W. Carson Ryan, Jr., (center) takes oath of office as Commissioner of Education, Bureau of Indiana Affairs in August 1930.Ryan was a nationally known educator with specific expertise in conducting educational surveys.He previously worked for the U.S. Bureau of Education from 1912-20. He received his doctorate from George Washington University and was appointed professor of education at Swarthmore in 1921.He studied educational systems around the word during this period before being hired at the Bureau of Indian Affairs. He quickly made a biting denunciation of the educational system administered by the BIA and called for a whole approach that included nutrition, health care and an education that fit the needs of the native community and moved to end the policy of assimilation. After serving for six years at the BIA, he moved on to become president of the Progressive Education Association.Ryan continued to be active in the fight for African American and other minority rights and against the curtailment of civil liberties.Late in life in 1964 he was a sponsor of the Committee to Abolish the House Committee on Un American Activities.âWhile at the BIA, he joined an ongoing sit-in campaign at the U.S. Capitol to desegregate the public restaurants in the building.On March 17, 1934, Dorothy Alden, Ryan and Afro American reporter Florence Collins attempted to eat at the House public restaurant.Collins reported that Johnson angrily approached and began an exchange:Johnson: Is that woman colored?Ryan: She is a United States citizen.Johnson: But, is she colored?Ryan: The lady is a friend of ours, who is within her rights. We just left the anti-lynching hearing and came here to get some lunch.Johnson: I said, âIs that person colored?âAlden: Well, what if she is?Johnson: Now, you people know that I cannot serve colored persons here I think you are acting pretty rotten putting me in this position. I have been courteous to you folks all the way, and I think it is a shame the way you are acting.Alden: Well, what are we doing wrong? We are entirely within our rights as American citizens. What authority have you to refuse to serve us?Johnson: I take my order from Congressman Warren. That is all that I can do. I have strict orders not to serve colored people. Now you people know what is going on.Alden: Know what?Johnson: You know the publicity that this place has been getting. Havenât you seen it in the daily papers? You have been coming here all this week embarrassing me with these actions. You know our policy.In the end the group was not served, but moved to the Senate public restaurant (minus Ryan) and after a similar exchange were finally seated and served.The campaign ultimately failed, but it marked the first organized, sustained sit-in campaign for civil rights in the Washington, D.C. area and perhaps the country.For a detailed blog post on the campaign against Jim Crow in the U.S. Capitol restaurants, seeFor related images, see flic.kr/s/aHsmcArGZzThe photographer is unknown. The image is a Harris and Ewing photograph courtesy of the Library of Congress. Reproduction Number: LC-DIG-hec-35988 (digital file from original negative).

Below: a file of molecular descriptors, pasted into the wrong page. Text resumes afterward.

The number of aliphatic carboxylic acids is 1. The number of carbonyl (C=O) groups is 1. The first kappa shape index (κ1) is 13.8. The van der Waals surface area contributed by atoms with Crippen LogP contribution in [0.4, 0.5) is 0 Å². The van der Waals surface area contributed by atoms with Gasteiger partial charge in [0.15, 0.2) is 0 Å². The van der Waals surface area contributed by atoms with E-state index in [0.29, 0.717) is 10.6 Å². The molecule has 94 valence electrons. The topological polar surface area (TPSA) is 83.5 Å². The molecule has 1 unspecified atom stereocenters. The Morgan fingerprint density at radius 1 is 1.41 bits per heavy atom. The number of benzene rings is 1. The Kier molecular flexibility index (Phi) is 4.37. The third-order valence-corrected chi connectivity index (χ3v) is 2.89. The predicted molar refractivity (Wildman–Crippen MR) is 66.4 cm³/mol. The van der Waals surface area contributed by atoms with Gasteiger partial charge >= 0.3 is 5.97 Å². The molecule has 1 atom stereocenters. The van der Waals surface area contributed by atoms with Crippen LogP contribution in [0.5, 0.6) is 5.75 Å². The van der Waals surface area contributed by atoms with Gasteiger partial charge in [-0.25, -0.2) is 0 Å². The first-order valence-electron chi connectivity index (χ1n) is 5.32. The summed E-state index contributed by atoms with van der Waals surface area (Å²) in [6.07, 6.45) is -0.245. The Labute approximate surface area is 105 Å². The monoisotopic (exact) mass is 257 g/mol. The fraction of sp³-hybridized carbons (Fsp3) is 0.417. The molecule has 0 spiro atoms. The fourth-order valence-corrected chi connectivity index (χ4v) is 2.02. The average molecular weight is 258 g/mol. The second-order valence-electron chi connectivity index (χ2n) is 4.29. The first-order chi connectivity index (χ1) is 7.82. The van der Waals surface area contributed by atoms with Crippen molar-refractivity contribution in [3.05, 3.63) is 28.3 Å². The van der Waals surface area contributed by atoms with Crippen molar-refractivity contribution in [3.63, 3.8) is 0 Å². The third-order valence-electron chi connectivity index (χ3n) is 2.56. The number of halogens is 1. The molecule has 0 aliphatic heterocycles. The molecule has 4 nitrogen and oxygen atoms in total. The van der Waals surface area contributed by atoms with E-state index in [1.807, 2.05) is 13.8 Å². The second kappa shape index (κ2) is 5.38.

Patrick Henry Moynihan (right) was a Republican U.S. Representative from Illinois from 1933-35 and is shown in photograph circa 1930.Moynihan was a Chicago native engaged in the publishing and printing business and also in the coal business. He was a member of the city council of Chicago 1901-1909.He was defeated in the 1934 election for Congress and again in 1936 and 1940.He played a minor role in the 1934 effort to end Jim Crow in the U.S. House of Representatives public restaurant.He was appointed to the special committee to investigate whether the chair of the Accounts Committee exceeded is authority in enforcing Jim Crow at the restaurant.As one of two minority party members of the Committee, he was the author of the minority report that found the Accounts Committee exceeded its authority and proposed an end to Jim Crow.The Majority found that the Accounts Committee acted properly and that there was no discrimination because the restaurants were operated for the benefit of the members of Congress and any member of Congress could bring guests of any race, creed or color into the restaurant.The subterfuge of the majority was thinly disguised as the restaurant had only placed âMembers Onlyâ signs up after groups of interracial parties began trying to obtain service as part of a campaign to desegregate the restaurant. White members of the public were welcomed without the accompaniment of a member of Congress.The report of the special committee never came to the House floor for a vote because Speaker of the House Thomas Rainey (D-Il.) did not wish to have debate or a vote on the issue.Jim Crow continued at the House restaurant for almost 20 years more.For a detailed blog post on the battle against Jim Crow in the U.S. Capitol restaurants, seeFor related images, see flic.kr/s/aHsmcArGZzThe photographer is unknown. The image is from Find a Grave Memorial.